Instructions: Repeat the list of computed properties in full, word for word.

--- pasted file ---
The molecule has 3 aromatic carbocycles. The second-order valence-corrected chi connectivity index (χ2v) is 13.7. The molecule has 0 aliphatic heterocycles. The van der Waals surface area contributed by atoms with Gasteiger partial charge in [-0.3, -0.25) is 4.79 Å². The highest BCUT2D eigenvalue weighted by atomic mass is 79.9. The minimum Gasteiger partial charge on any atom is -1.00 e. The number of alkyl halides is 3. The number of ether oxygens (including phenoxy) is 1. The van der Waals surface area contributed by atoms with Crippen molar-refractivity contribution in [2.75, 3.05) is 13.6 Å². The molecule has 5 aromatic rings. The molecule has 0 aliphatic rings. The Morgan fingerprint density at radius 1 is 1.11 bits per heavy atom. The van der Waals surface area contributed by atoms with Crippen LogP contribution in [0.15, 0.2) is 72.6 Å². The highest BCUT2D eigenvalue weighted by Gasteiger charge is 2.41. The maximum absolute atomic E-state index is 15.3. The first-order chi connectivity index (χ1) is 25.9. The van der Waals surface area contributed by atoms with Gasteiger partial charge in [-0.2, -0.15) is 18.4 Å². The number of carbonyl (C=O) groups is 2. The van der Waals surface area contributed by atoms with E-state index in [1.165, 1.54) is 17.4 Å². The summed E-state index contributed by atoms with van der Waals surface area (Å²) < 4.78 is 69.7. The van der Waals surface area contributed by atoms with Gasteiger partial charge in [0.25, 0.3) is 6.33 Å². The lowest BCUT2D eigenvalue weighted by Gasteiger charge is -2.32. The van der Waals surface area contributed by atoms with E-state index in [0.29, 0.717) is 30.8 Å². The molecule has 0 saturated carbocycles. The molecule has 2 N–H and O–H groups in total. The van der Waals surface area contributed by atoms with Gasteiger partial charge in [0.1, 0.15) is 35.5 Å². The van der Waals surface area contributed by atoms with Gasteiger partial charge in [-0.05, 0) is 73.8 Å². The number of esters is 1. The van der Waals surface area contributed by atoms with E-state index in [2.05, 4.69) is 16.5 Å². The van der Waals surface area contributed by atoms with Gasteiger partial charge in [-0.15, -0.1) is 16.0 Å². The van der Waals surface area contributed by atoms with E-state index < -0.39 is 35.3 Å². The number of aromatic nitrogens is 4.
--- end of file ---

The molecule has 3 aromatic carbocycles. The second-order valence-corrected chi connectivity index (χ2v) is 13.7. The molecule has 0 aliphatic heterocycles. The van der Waals surface area contributed by atoms with Gasteiger partial charge in [-0.3, -0.25) is 4.79 Å². The highest BCUT2D eigenvalue weighted by atomic mass is 79.9. The minimum Gasteiger partial charge on any atom is -1.00 e. The number of alkyl halides is 3. The number of ether oxygens (including phenoxy) is 1. The van der Waals surface area contributed by atoms with Crippen molar-refractivity contribution in [2.75, 3.05) is 13.6 Å². The molecule has 5 aromatic rings. The molecule has 0 aliphatic rings. The Morgan fingerprint density at radius 1 is 1.11 bits per heavy atom. The van der Waals surface area contributed by atoms with Crippen LogP contribution in [0.15, 0.2) is 72.6 Å². The highest BCUT2D eigenvalue weighted by Gasteiger charge is 2.41. The maximum absolute atomic E-state index is 15.3. The first-order chi connectivity index (χ1) is 25.9. The van der Waals surface area contributed by atoms with Gasteiger partial charge in [-0.2, -0.15) is 18.4 Å². The number of carbonyl (C=O) groups is 2. The van der Waals surface area contributed by atoms with E-state index in [1.165, 1.54) is 17.4 Å². The summed E-state index contributed by atoms with van der Waals surface area (Å²) < 4.78 is 69.7. The van der Waals surface area contributed by atoms with Gasteiger partial charge in [0.25, 0.3) is 6.33 Å². The lowest BCUT2D eigenvalue weighted by Gasteiger charge is -2.32. The van der Waals surface area contributed by atoms with E-state index in [0.29, 0.717) is 30.8 Å². The molecule has 0 saturated carbocycles. The molecule has 2 N–H and O–H groups in total. The van der Waals surface area contributed by atoms with Gasteiger partial charge in [0.1, 0.15) is 35.5 Å². The van der Waals surface area contributed by atoms with Gasteiger partial charge in [-0.05, 0) is 73.8 Å². The number of esters is 1. The van der Waals surface area contributed by atoms with E-state index in [2.05, 4.69) is 16.5 Å². The van der Waals surface area contributed by atoms with Gasteiger partial charge in [-0.15, -0.1) is 16.0 Å². The van der Waals surface area contributed by atoms with E-state index < -0.39 is 35.3 Å². The number of aromatic nitrogens is 4.